The most hated man in France? (France Diary)

By Ranvir Nayar, IANS
Sunday, October 31, 2010

PARIS - A television caricature programme recently showed French President Nicolas Sarkozy asking his aides, “Why, oh why, am I the most hated man in all of France?”

The caricature was not a figment of the scriptwriter’s imagination…this is what Sarkozy is reported to have told one of his closest aides.

“I am so hated now that I am beginning to fear for my life, that someone may just cross the line and attack me. But I don’t know why the French have come to hate me so much.”

This is a rather sad commentary for a man who was elected three years ago with promises of a reinvigorated France that would be ready to reclaim its position amongst leading nations.

This is what Sarkozy had promised French voters, apart from a clean administration that would stamp out all the nepotism and corruption rampant in the Jacques Chirac years.

But three years later, Sarkozy seems no different. While he may have managed to bring France more towards the global centrestage, at home things seem to have only become worse.

His attempts to reform the economy and bring back growth seem to be drowned out in opposition that has the support of nearly three out of four French citizens. Also, by nominating his 24-year-old son to head the largest government-owned real estate managing company, Sarkozy showed how deep nepotism runs in Elysees.

Three years ago, with the stinging defeat he inflicted on a leaderless Socialist Party, it seemed he would have a cakewalk in his second term elections due in 2012. But as things stand, Sarkozy may well take political ’sanyas’ after his first term.


Sarkozy strikes back

Sarkozy is nevertheless breathing easier now. He has just withstood an onslaught of public protests that began in April and have continued through October over the pension reforms bill.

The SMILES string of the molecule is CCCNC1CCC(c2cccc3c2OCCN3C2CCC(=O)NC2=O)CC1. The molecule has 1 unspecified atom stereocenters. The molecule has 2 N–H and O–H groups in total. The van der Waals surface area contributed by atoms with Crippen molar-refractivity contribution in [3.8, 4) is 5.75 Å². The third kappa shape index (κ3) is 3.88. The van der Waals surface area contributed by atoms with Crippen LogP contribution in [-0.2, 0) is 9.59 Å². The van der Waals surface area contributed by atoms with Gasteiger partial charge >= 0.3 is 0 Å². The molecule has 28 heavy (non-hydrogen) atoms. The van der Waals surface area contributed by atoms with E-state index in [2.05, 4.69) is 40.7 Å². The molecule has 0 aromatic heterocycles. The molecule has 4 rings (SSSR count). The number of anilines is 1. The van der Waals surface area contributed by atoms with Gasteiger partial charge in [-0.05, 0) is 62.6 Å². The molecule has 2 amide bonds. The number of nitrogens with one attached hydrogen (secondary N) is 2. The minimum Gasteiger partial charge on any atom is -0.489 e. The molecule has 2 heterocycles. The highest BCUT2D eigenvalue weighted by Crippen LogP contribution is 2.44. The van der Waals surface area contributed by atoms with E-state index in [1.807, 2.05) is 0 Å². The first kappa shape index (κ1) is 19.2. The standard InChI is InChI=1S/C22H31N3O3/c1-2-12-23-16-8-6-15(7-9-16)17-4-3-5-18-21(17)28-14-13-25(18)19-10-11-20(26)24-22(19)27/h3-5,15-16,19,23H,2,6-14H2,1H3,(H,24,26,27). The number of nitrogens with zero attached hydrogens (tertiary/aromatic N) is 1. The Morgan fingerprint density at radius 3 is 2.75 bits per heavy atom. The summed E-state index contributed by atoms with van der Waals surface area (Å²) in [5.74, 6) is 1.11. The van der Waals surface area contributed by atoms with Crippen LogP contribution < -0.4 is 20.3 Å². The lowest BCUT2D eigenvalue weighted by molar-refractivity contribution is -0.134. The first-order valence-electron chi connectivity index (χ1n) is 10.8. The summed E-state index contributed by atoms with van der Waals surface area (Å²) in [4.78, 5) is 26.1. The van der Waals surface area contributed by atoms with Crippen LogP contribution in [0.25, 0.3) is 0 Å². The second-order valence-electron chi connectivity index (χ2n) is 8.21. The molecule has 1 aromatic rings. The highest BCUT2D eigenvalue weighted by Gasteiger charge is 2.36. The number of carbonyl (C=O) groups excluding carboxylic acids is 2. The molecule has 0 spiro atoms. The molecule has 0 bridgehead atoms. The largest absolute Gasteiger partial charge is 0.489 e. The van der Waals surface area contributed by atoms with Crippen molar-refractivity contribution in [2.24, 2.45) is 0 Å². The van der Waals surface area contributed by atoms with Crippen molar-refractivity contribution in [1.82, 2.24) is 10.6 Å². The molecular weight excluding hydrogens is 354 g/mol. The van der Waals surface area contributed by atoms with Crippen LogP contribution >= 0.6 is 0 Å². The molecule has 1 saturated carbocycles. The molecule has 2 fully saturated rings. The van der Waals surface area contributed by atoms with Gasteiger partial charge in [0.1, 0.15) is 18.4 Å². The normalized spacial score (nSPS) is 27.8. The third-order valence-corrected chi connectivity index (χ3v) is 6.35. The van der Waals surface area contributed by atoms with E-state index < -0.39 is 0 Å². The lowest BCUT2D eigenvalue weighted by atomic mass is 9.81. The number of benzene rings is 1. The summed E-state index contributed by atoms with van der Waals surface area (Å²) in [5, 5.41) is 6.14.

The bill has been pushed through by the ruling coalition, the UMP, despite heated protests by the opposition. It was passed through both the houses and is being forwarded to Sarkozy for his signature.

There were doubts whether Sarkozy and his team would be able to withstand the public pressure and the international attention that the ongoing industrial action had attracted.

While urban transport, mainly the suburban trains that cart millions every day to Paris and back have been on intermittent strikes since March, school and college students, workers looking after school mid-day meals and those working in ports also joined in.

Opposition leader Martine Aubry, mayor of the northern city of Lille and leader of the Socialist Party, has accused Sarkozy of muscling through the pension reform bill without a real debate on the issue that has angered nearly 70 percent of the French, who are opposed to any tinkering of the retirement age, currently at 60 years.

The government wants to raise it to 62, a move that will hardly be enough looking at the state of the French economy and society.


Whither social security?

France has often been held as the champion of social security, at least in the western European arena. But now French social security is at its breaking point.

The country’s social security deficit, which stood at barely 11 billion euros two years ago, clocked 21 billon last year, causing much panic. The state has slowly been eroding benefits that come with social security and this erosion has gathered pace since the economic crisis gripped Europe.

Now the French have to pay more for their healthcare and each euro they contribute to social security gets them lesser benefits as the government takes an increasing number of medicines and medical procedures off the reimbursed list or slashes the reimbursement.

Little wonder, the French are also now scouting overseas markets for cheaper medical attention.


India wins, here too

Some cheerful news now. India has won the third edition of the France India Business Cup, a sporting event that brings together golfers and polo players from the two countries to tee off in the scenic seaside town of St.Tropez on the French Riviera.

Jointly organised by the city of St.Tropez, PSO Productions and Media India, the tournament is part of the ProAM Championship of St Tropez. This year’s edition was inaugurated by Indian Tourism Minister Kumari Selja.

While India won the golf tournament, played in the match play format, 4-3, polo was a tighter contest with both teams tied at four goals each. So India gets to retain the trophy they had won last year as well.

(Ranvir Nayar can be contacted at

Filed under: Politics

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